Both Samuel Coleridge and William Wordsworth had links with Bristol, and so to celebrate Bristol's year as European Green Capital, 23 of the UK's most prominent poets were invited to respond to poems from Lyrical Ballads, for this reading and a two-part Radio 4 documentary.
The evening began with a series of introductions including one from Mayor George Ferguson, who spoke about how the evening would celebrate Bristol and the richness of its urban wildlife. He also mentioned the city's commitment to promoting and developing poetry, especially for children. Then it was the turn of the poets, the great majority of whom had been able to travel in person, to read their particular poem, each introduced by honey-tongued Ian McMillan, who also read a poem of his own.
Gillian Clarke, the National Poet of Wales, remarked that it had been a long time since she had taken an entire reading from her pocket, and indeed it was odd to see such luminaries as Makar Liz Lochead, Sir Andrew Motion, Don Paterson, Alice Oswald, John Burnside, Paul Farley, Fleur Adcock, Jean Sprackland, Ruth Padel and Sean O'Brien shuffle on and off the stage as if they were at school assembly. As much as I was delighted by the opportunity to hear so many of our best contemporary poets, I wished the event had been divided into several throughout the year, so that the poets had a chance to introduce us to some of their other work, to give these new poems some context. My guess is that it was done like this partly to create a one-night extravaganza and partly to facilitate recording, but after a while I began to feel slightly sick, as if I'd opened a big tin of Quality Street and eaten all the orange and strawberry creams, one after the other.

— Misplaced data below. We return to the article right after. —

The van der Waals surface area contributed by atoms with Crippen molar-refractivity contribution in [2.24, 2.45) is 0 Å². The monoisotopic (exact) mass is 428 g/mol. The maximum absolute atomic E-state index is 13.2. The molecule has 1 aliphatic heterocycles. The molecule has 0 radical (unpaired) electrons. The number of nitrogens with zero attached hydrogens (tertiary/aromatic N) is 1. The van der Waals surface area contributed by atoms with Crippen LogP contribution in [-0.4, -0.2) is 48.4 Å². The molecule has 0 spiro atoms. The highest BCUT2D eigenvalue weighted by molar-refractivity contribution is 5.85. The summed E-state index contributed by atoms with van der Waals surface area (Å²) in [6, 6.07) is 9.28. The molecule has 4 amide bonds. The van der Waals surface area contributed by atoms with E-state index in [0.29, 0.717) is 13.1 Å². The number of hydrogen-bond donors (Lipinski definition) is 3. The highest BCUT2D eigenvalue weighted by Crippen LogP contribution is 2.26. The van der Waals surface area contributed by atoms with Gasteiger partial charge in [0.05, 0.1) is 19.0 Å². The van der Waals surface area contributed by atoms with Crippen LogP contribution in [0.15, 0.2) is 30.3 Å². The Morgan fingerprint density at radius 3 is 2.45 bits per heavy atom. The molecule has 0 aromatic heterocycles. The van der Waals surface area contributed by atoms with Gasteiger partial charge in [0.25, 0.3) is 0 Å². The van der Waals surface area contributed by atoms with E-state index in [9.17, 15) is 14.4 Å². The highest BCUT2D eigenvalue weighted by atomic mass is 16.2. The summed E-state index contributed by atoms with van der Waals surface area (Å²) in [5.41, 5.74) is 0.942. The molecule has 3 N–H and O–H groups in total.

My favourite poem was Alice Oswald's elegiac description of a dead swan, which she'd passed on her daily walk for a month earlier this winter, as a counterpart to the rotting albatross strung around the neck of the Ancient Mariner. It was a beautiful, startling piece and I am in awe of her fearless nose.
Other quibbles - no, actually, these are complaints - include the description of the evening as a celebration of Bristol and its urban wildlife. In fact, the city was largely overlooked, and when it was mentioned, it was in reference to the natives' 'somnolence' or as being a place where its inhabitants 'slur their words like drunks'. Of all the poets present, none were born in the city and only one lives locally. As for Thomas Chatterton, our own Romantic poet, Wordsworth's 'marvellous boy', he was completely ignored.
Finally, that far from promoting poetry, as the Mayor claimed in his introduction, the city council has this year ceased its funding for Poetry Can, the lone poetry development agency for Bristol and the south-west, thus jeopardising not only its programmes of work with school children and resident, council tax-paying poets, but also the biannual poetry festivals and the agency's very existence. I saw quite a few seething local poets exit the reading, their faces almost as red as Mr Ferguson's infamous trousers.
Bristol urban wildlife
Photo montage © Dru Marland